Parliament has introduced a bill that gives agencies powers to stop any suspected serious criminal offending on ships in international waters.
The Maritime Powers Bill will give police, the Defence Force, Customs and the Department of Conservation legal authority to stop, board, search and detain a ship in international waters if they suspect that serious criminal offending is taking place on board.
In a statement, Foreign Minister Nanaia Mahuta said the bill would bring consistency to domestic arrangements of enforcing law and order.
"This legislation responds to the increasingly dynamic and complex maritime security environment that New Zealand faces by establishing a comprehensive regime for the exercise of law enforcement powers in the oceans and seas beyond New Zealand territory."
Mahuta said although New Zealand was an isolated island nation, it still faced risks of crime at sea.
"A secure maritime environment is critical to our national security and prosperity, especially given our ever-increasing dependence on the sea for trade," she said.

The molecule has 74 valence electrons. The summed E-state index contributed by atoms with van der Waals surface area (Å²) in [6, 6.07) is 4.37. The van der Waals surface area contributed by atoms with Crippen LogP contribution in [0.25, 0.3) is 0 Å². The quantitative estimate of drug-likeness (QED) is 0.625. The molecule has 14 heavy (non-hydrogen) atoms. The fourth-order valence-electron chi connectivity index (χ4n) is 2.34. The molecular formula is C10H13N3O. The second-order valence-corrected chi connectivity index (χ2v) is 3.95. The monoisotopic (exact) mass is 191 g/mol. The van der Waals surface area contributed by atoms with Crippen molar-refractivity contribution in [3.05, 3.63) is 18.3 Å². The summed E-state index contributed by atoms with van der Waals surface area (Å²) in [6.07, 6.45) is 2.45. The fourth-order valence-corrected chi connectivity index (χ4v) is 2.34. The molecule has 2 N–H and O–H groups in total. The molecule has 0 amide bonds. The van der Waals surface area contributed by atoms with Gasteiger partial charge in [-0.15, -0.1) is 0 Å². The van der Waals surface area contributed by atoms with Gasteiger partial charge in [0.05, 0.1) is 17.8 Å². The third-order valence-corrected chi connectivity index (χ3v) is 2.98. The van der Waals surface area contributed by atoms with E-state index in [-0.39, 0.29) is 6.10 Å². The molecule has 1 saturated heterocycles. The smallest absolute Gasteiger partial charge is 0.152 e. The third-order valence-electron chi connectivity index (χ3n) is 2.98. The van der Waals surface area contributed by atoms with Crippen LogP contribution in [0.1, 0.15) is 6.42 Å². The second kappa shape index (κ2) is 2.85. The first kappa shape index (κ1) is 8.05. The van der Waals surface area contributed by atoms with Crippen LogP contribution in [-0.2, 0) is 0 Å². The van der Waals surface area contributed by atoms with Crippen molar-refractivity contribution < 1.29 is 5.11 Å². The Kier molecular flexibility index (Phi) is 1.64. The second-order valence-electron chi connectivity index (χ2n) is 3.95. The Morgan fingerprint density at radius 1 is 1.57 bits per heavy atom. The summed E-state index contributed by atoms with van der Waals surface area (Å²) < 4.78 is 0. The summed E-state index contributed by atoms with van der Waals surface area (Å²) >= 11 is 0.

"The powers in the Bill are consistent with existing powers under New Zealand law, including the Bill of Rights Act and with New Zealand's rights and obligations at international law."
Agencies will be able to enforce their new powers if a suspected offender or evidence of criminal offending appears on a vessel in international waters, regardless of whether it is New Zealand-flagged or otherwise.
For offences on board a New Zealand-flagged vessel, the law will be applicable anywhere in international waters, but for offences on board a foreign-flagged or stateless vessel, it will be applicable places for which New Zealand has extraterritorial jurisdiction.
The bill will go through a Select Committee process and is expected to come into force by the end of the year.